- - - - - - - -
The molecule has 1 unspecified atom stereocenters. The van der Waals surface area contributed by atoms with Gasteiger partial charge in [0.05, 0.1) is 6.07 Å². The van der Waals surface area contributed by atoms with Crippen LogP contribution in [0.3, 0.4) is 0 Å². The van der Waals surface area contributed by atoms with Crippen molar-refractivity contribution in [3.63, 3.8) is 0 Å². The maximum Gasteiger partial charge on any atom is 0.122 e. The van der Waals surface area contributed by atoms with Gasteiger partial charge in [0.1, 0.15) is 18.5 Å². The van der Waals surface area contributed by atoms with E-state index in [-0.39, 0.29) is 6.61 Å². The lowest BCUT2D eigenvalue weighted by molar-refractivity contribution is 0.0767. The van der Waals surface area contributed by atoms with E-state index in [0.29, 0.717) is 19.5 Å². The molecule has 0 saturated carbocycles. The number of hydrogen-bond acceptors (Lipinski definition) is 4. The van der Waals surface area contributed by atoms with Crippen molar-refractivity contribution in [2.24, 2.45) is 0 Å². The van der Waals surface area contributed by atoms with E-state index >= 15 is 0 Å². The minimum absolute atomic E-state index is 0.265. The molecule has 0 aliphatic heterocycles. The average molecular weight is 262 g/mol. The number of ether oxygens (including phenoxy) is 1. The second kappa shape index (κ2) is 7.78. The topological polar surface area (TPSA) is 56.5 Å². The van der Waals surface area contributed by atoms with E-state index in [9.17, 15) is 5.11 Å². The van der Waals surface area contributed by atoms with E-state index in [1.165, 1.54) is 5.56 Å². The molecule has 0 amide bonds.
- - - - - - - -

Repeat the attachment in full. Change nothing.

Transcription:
The molecule has 1 unspecified atom stereocenters. The van der Waals surface area contributed by atoms with Gasteiger partial charge in [0.05, 0.1) is 6.07 Å². The van der Waals surface area contributed by atoms with Crippen LogP contribution in [0.3, 0.4) is 0 Å². The van der Waals surface area contributed by atoms with Crippen molar-refractivity contribution in [3.63, 3.8) is 0 Å². The maximum Gasteiger partial charge on any atom is 0.122 e. The van der Waals surface area contributed by atoms with Gasteiger partial charge in [0.1, 0.15) is 18.5 Å². The van der Waals surface area contributed by atoms with E-state index in [-0.39, 0.29) is 6.61 Å². The lowest BCUT2D eigenvalue weighted by molar-refractivity contribution is 0.0767. The van der Waals surface area contributed by atoms with E-state index in [0.29, 0.717) is 19.5 Å². The molecule has 0 saturated carbocycles. The number of hydrogen-bond acceptors (Lipinski definition) is 4. The van der Waals surface area contributed by atoms with Crippen molar-refractivity contribution in [2.24, 2.45) is 0 Å². The van der Waals surface area contributed by atoms with E-state index >= 15 is 0 Å². The minimum absolute atomic E-state index is 0.265. The molecule has 0 aliphatic heterocycles. The average molecular weight is 262 g/mol. The number of ether oxygens (including phenoxy) is 1. The second kappa shape index (κ2) is 7.78. The topological polar surface area (TPSA) is 56.5 Å². The van der Waals surface area contributed by atoms with E-state index in [9.17, 15) is 5.11 Å². The van der Waals surface area contributed by atoms with E-state index in [1.165, 1.54) is 5.56 Å². The molecule has 0 amide bonds.